Dr. Goddard and His Contributions
Volume 1, Issue 1
April 21, 2009
Who is Dr. Robert Goddard? Dr. Robert Goddard was a fantastic man who invented the rocket on March 16, 1926 at Auburn, Massachusetts. He used liquid fuel, which made the rocket the first successful one in rocket propulsion. Dr. Goddard invented the rocket because he was firmly grounded in science, to boot. He grew interested in rocketry after reading some of H.G. Wells’ books. This inspired him to make rockets and test them to fulfill his interest.
Born Robert H. Goddard, the son of a machine shop owner, was raised on Boston, Massachusetts. His family returned to Worcester when he was 16 and he attended the Polytechnic Institute, and graduated in 1908. Goddard received his Ph.D. in physics at Clark University in Worcester in 1911. He taught at Princeton, but returned to Clark in 1914 and stayed there for thirty years. As mentioned earlier, he read much of H. G. Wells, which fascinated him in rocketry. In 1914, he gained two patents involved in rocket machinery, and in 1919 he had published a small book titled A Method of Reaching Extreme Altitudes. Goddard tested the first of a new type of rocket engine, one using gasoline and liquid oxygen as the motive force in 1923. This was the first radical advancement over prior solid fueled rockets. In 1926, Goddard sent off his first rocket. It was four feet tall, six inches in diameter, and put in a frame like a children’s jungle gym. Goddard was able to get a few thousand dollars from Smithsonian Institution, and in July of 1929, he sent up a larger rocket near Worcester, Massachusetts. It went faster and much higher than the first rocket. More significantly, it stored a barometer, thermometer, and small camera to photograph the events. It was the first instrument-carrying rocket.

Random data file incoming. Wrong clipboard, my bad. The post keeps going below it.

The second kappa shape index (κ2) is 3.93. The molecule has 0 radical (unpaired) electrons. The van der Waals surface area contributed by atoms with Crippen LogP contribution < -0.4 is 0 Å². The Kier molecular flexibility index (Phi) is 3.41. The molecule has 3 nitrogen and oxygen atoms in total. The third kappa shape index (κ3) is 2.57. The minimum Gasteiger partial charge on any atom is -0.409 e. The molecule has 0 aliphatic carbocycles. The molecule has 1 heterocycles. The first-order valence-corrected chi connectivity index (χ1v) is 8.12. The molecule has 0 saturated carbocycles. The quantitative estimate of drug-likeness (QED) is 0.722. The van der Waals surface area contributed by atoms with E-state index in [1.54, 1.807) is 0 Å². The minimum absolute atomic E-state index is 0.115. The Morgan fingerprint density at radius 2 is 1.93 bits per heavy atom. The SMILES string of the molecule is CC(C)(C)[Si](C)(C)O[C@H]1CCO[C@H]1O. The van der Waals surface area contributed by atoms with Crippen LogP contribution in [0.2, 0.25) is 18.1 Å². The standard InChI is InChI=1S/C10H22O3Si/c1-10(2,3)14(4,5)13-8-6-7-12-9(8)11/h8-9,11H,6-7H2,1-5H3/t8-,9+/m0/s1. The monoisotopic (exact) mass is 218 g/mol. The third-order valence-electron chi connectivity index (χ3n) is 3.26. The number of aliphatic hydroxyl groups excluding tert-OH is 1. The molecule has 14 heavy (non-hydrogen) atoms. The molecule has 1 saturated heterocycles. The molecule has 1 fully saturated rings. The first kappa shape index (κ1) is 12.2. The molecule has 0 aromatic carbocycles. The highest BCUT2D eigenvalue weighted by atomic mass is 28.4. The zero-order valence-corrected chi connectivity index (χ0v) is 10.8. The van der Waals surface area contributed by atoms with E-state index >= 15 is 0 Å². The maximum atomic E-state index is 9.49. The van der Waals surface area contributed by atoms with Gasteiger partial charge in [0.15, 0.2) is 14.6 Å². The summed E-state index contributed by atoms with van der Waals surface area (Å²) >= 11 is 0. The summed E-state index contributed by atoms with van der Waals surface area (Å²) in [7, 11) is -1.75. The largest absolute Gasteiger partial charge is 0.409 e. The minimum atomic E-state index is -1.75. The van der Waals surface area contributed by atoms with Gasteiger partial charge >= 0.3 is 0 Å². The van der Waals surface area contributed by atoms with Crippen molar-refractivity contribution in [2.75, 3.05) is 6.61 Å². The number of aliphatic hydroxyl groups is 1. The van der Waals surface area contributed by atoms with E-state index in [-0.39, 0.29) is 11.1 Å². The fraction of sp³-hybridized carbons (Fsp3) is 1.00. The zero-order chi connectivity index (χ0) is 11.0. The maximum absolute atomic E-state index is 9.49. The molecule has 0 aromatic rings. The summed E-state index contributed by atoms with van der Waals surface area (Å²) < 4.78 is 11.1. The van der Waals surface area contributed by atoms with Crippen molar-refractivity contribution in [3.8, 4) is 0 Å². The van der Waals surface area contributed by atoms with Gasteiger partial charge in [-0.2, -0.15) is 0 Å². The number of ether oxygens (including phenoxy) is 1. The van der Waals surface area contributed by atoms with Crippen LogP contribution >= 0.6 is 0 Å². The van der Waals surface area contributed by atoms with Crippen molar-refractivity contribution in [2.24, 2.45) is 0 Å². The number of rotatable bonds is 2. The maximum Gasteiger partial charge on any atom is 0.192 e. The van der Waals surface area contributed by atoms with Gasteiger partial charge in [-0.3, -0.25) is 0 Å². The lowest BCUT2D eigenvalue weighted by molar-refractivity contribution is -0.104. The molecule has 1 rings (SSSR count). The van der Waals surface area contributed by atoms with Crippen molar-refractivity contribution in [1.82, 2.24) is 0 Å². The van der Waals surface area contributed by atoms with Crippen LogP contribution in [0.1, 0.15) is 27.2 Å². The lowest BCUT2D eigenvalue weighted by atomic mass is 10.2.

As Goddard tested more and more rockets, Lindbergh became fascinated in his work. He visited Goddard and was able to persuade Daniel Guggenheim, a humanitarian, to award a grant of $50,000. With this money, Goddard set up an experiment station in Roswell, New Mexico. Here he constructed larger rockets and developed ideas that are necessary in current rocketry. Goddard launched rockets that accomplished speeds of 550 miles per hour and heights of a mile and a half. He made systems for steering a rocket in flight by using a rudder-like device to repel the gaseous exhaust, with gyroscopes to keep the rocket in the right direction. He also patented the device of a multistage rocket. This was all done between the years of 1930 and 1935.
The government only financed Goddard during World War II, and then to have him design small rockets to help navy planes take off from carriers. One of Goddard’s early inventions that was perfected was the World War II weapon called the bazooka. He also developed the first liquid propellant rocket motors capable of variable thrust. German rocket experts came to America after the war and were questioned about rocketry. They asked of Goddard, but American officials could not answer because he had been neglected during his lifetime and died of throat cancer on August 10, 1945 before that neglect could be made up. At the time of his death he held 214 patents in rocketry. Goddard lived long enough to learn of the German rockets, and even see one, but not long enough for the Space Age. If we were to credit the Space Age to one man, that man would be Goddard. In memory of the brilliant scientist, NASA’s Goddard Space Flight Center, Greenbelt, Maryland, was established on May 1, 1959 in his memory.
Dr. Goddard's First Rocket
As shown, this is Goddard's first rocket before launch in 1926
This link leads to the Dr. Goddard blog link. There will be a statement about Dr. Goddard's life and I would like you to answer the question that I have posted.